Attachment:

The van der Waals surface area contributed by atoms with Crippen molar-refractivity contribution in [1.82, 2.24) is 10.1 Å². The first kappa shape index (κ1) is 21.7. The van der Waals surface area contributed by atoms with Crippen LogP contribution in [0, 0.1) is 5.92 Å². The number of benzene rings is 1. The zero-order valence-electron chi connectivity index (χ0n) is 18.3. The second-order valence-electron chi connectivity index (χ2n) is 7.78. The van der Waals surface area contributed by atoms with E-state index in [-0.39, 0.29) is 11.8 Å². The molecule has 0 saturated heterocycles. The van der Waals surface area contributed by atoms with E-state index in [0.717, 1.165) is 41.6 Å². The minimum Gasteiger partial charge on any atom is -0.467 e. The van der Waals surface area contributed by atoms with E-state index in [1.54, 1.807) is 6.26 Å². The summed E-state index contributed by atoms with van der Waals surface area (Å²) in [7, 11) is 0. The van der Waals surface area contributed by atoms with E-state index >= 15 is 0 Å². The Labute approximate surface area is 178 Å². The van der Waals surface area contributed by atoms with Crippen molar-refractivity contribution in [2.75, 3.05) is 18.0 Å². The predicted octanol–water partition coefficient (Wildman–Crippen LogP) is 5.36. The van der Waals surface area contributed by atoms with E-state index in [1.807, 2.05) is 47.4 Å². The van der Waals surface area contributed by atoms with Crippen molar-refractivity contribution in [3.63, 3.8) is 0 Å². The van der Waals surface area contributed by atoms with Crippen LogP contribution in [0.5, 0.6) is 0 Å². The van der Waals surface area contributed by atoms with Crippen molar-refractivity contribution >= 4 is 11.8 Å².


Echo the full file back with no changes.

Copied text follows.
The van der Waals surface area contributed by atoms with Crippen molar-refractivity contribution in [1.82, 2.24) is 10.1 Å². The first kappa shape index (κ1) is 21.7. The van der Waals surface area contributed by atoms with Crippen LogP contribution in [0, 0.1) is 5.92 Å². The number of benzene rings is 1. The zero-order valence-electron chi connectivity index (χ0n) is 18.3. The second-order valence-electron chi connectivity index (χ2n) is 7.78. The van der Waals surface area contributed by atoms with E-state index in [-0.39, 0.29) is 11.8 Å². The molecule has 0 saturated heterocycles. The van der Waals surface area contributed by atoms with E-state index in [0.717, 1.165) is 41.6 Å². The minimum Gasteiger partial charge on any atom is -0.467 e. The van der Waals surface area contributed by atoms with E-state index in [1.54, 1.807) is 6.26 Å². The summed E-state index contributed by atoms with van der Waals surface area (Å²) in [7, 11) is 0. The van der Waals surface area contributed by atoms with E-state index >= 15 is 0 Å². The Labute approximate surface area is 178 Å². The van der Waals surface area contributed by atoms with Crippen molar-refractivity contribution in [2.75, 3.05) is 18.0 Å². The predicted octanol–water partition coefficient (Wildman–Crippen LogP) is 5.36. The van der Waals surface area contributed by atoms with E-state index in [1.807, 2.05) is 47.4 Å². The van der Waals surface area contributed by atoms with Crippen molar-refractivity contribution in [3.63, 3.8) is 0 Å². The van der Waals surface area contributed by atoms with Crippen LogP contribution in [0.5, 0.6) is 0 Å². The van der Waals surface area contributed by atoms with Crippen molar-refractivity contribution >= 4 is 11.8 Å².